Humanitarian crises can be major barriers to achieving Sustainable Development Goal #4 of inclusive and equitable education for all by 2030. When young people are forcibly displaced from their home communities due to war or natural disaster, they face numerous challenges in acquiring quality education. Many miss out on years of schooling in their displacement. According to the UNHCR, just 61% of refugee children attend primary school and 23% secondary school, while in comparison, 91% of children globally attend primary school and 84% secondary school.
What types of education programmes best help refugee children and youth who are overaged and out of school to complete formal schooling?
To ensure that displaced children and youth can acquire formal schooling, one programmatic approach that governments and non-governmental organizations (NGOs) have adopted is accelerated education programmes (AEPs). AEPs are flexible, age-appropriate programmes that are run in an accelerated timeframe, and which aim to provide access to education for disadvantaged, over-age, out-of-school children and youth. This may include those who missed out on, or had their education interrupted by, poverty, marginalisation, conflict, and crisis. The goal of Accelerated Education Programmes is to provide learners with equivalent, certified competencies for basic education using effective teaching and learning approaches that match their level of cognitive maturity.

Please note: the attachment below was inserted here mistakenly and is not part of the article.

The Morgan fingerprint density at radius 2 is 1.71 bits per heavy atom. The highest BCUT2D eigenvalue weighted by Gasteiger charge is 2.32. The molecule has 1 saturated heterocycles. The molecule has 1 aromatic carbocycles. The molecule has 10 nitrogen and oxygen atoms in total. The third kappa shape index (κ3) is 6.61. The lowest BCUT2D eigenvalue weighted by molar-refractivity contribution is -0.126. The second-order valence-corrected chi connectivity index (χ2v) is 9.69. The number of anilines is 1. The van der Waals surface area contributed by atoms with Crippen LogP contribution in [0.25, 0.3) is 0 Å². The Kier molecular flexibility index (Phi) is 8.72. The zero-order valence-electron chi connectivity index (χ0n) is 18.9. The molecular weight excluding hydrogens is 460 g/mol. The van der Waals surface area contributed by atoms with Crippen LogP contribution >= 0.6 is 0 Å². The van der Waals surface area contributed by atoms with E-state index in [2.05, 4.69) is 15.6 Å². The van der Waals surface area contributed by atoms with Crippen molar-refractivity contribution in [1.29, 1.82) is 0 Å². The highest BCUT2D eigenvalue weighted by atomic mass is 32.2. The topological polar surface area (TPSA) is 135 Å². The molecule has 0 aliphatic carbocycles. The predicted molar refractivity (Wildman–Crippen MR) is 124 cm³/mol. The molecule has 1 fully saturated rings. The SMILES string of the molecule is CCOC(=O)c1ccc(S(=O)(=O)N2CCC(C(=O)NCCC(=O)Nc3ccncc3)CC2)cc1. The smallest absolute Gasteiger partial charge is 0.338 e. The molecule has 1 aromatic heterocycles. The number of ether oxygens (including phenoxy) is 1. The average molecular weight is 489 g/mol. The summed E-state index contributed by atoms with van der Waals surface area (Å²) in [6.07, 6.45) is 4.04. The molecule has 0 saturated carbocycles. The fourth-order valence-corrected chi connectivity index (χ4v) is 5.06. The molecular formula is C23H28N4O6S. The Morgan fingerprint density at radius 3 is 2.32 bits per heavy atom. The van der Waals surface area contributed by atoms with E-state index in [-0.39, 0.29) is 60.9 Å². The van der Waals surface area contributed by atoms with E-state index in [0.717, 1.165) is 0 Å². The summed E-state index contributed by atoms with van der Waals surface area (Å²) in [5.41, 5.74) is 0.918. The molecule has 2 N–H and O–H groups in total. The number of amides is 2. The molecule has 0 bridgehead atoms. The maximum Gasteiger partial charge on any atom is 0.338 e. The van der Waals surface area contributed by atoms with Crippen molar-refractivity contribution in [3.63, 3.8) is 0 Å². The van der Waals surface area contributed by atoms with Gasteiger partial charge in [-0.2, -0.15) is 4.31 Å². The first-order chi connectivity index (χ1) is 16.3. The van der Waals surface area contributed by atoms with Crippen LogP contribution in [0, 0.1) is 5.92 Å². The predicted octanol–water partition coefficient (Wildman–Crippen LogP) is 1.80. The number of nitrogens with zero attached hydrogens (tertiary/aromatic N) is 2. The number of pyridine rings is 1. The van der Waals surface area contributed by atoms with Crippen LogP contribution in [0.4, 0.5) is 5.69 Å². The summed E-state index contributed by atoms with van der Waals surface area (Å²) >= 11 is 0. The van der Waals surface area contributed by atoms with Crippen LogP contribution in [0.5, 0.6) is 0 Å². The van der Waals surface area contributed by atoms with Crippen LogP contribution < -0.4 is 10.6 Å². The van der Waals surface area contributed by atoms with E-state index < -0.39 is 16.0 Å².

While AEPs have become a popular education response during crisis situations, knowledge as to how they impact learners and communities is very limited. As part of an effort to enhance the evidence base for what works in education in emergencies, this project will conduct research on the impact of the Norwegian Refugee Council (NRC)’s Accelerated Education Programme (AEP) in Northern Uganda.
The primary objective of the proposed project is to provide rigorous evidence about the impact of Accelerated Education Programmes on improving equitable, quality education for displaced populations.
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Secondary objectives include:
1. To measure the impact of an AEP on education access (enrolment, retention and completion) and quality (learning outcomes).
2. To study whether particular groups of disadvantaged refugee children and youth (such as girls, ethnic minorities, and children with disabilities) are disproportionally targeted for AEPs, and how their learning outcomes are compared to those of others.
3. To assess the education transition prospects of AEP learners, and the impact of AEPs on social and economic outcomes, including attitudes and aspirations regarding education, and livelihoods.
4. To explore community perceptions of AEPs.
5. To provide concrete recommendations for improving AEPs.
6. To engage policy actors in discussing approaches, findings, and policy responses.
7. To disseminate research findings to the broader public.
The project takes a mixed-methods approach, combining a randomised controlled trial (RCT), the gold standard for evaluating the effectiveness of interventions, with a community survey and qualitative fieldwork.
The research team includes Gudrun Østby, Kendra Dupuy & Siri Aas Rustad (PRIO), Andreas Kotsadam (Frisch Center, University of Oslo & PRIO); Mette Løvgren (Oslo Metropolitan University & PRIO); Martin Flatø (Norwegian Institute of Public Health); and Francis Mwesigye & Ibrahim Kasiryie (Economic Policy Research Centre, Makerere University). Non-academic partners include the Norwegian Refugee Council
and the Accelerated Education Working Group
The project is funded by Dubai Cares under the Evidence for Education in Emergencies (E-Cubed) research envelope, which was launched in partnership with the Inter-Agency Network for Education in Emergencies (INEE).